NEW YORK ( The Deal) -- National security officials have extended their review of the proposed $7.1 billion takeover over of Smithfield Foods ( SFD) by China's Shuanghui International Holdings, raising the prospect that the deal will face mitigation conditions related to food safety. Smithfield announced Wednesday, July 24, that the Committee on Foreign Investment in the United States has extended its review of the company's proposed $7.1 billion takeover by Shuanghui and will conduct a second-phase 45-day investigation of the deal. The investigation would wrap up around Sept. 9, after which CFIUS could clear the deal, approve it with conditions or recommend that President Obama block it. When the merger plans were announced in May, Washington regulatory experts predicted there was little chance CFIUS would block the deal because it didn't raise the military, physical infrastructure and law enforcement concerns that fall under the security panel's purview. And, earlier this month, U.S. antitrust regulators declined to launch a formal review of the deal. But lawmakers and others have warned it could pose a threat to U.S. food safety if the deal results in Shuanghui products being imported into the U.S. China has been plagued by several high-profile food safety incidents in part because of regulatory shortcomings in that country. "News of Shuanghui International's proposed purchase of Smithfield Foods, the largest purchase of a U.S. company by a Chinese firm, raises so many questions," Senate Agriculture Committee Chairwoman Debbie Stabenow, D-Mich., said at a July 10 hearing examining the deal. "This is a precedent-setting case and we owe it to consumers, producers and workers to ensure we are asking the right questions and evaluating the long-term implications." Stabenow, along with Mississippi's Thad Cochran, the Agriculture Committee's ranking Republican and other members of the panel, have urged Treasury Secretary Jack Lew, the head of CFIUS, to include the Department of Agriculture and the Food and Drug Administration in the review to ensure that food safety is considered. And perhaps the Smithfield deal will offer national security regulators an opportunity to create a framework for reviewing deals that affect food security. Farhad Jalinous, a partner in the CFIUS practice at Kaye Scholer, said CFIUS's view of national security is broadening and it is possible that CFIUS could impose mitigation conditions addressing food safety as part of its approval of the deal. "That we would end up with mitigation conditions in connection with a Chinese investment in one of our largest suppler of a key food would not surprise me at all," he said.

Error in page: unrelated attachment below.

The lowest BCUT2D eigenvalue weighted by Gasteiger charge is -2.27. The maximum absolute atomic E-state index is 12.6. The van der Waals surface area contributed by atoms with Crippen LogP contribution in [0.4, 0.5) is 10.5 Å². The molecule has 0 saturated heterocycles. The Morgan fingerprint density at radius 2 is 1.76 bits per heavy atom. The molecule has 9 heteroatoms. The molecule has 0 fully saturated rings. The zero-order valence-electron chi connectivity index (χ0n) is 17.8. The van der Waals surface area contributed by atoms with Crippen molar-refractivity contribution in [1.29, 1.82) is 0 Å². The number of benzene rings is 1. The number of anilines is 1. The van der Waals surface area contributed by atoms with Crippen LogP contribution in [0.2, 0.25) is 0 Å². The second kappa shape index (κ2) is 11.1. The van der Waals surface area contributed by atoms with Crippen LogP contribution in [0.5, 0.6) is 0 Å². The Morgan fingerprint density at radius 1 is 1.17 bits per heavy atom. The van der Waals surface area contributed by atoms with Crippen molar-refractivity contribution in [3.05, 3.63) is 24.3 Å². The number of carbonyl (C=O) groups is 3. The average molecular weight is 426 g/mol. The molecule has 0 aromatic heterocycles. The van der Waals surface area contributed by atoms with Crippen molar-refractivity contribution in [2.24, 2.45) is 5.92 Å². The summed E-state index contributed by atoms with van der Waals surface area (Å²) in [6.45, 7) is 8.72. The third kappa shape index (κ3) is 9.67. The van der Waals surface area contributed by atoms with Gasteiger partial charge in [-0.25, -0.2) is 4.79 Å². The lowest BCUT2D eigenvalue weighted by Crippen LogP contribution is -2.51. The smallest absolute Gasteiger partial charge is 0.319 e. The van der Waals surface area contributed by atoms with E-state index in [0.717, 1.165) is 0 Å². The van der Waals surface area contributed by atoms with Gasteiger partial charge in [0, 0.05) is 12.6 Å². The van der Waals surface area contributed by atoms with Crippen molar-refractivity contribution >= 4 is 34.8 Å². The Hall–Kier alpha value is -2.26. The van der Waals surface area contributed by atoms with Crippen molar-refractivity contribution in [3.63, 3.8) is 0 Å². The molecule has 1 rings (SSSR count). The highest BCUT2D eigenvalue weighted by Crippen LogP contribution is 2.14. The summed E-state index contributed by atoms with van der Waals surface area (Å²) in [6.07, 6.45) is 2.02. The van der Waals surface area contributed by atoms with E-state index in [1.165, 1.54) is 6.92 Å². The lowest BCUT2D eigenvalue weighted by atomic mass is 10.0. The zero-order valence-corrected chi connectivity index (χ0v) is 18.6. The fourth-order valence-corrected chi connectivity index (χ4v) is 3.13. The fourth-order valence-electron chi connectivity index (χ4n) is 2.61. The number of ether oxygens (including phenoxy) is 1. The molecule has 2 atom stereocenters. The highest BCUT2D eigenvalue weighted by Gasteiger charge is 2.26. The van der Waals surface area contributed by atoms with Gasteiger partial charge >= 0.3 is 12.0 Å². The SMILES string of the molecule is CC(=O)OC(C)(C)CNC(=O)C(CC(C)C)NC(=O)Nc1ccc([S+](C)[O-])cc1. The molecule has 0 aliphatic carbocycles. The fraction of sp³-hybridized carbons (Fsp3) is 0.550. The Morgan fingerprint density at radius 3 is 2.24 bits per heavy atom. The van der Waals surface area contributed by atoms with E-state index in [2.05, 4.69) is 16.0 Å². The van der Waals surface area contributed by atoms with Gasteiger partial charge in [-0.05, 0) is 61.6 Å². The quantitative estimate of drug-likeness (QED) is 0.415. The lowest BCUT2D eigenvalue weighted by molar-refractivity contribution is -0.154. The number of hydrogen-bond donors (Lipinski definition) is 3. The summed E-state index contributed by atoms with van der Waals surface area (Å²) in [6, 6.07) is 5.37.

Smithfield CEO Larry Pope has insisted a takeover by Shuanghui poses no threat to U.S. consumers because it will not result in imports coming here from China. He also told the Senate Agriculture Committee at the July hearing that China is determined to improve its food safety oversight and the acquisition of Smithfield will help make that happen. "Shuanghui sought out Smithfield because of our industry-leading standards," he said. "Nothing is more important to Shuanghui than the quality and safety of its food products. Shuanghui, whom we have partnered with for years, has worked to implement new, stringent food safety protocols and standards in China, and is constantly improving its standards of safety. Teaming up with Smithfield will only strengthen the safety of the global food supply chain." But Usha Haley, director of West Virginia University's Robbins Center for Global Business and Strategy, said that although it might be that no China-raised hogs will be exported to the U.S., it's likely Shuanghui eventually will ship processed products such as lunchmeat and sausages here and that Chinese oversight is not sufficient to ensure the safety of food the company sends to the U.S. Written by Bill McConnell.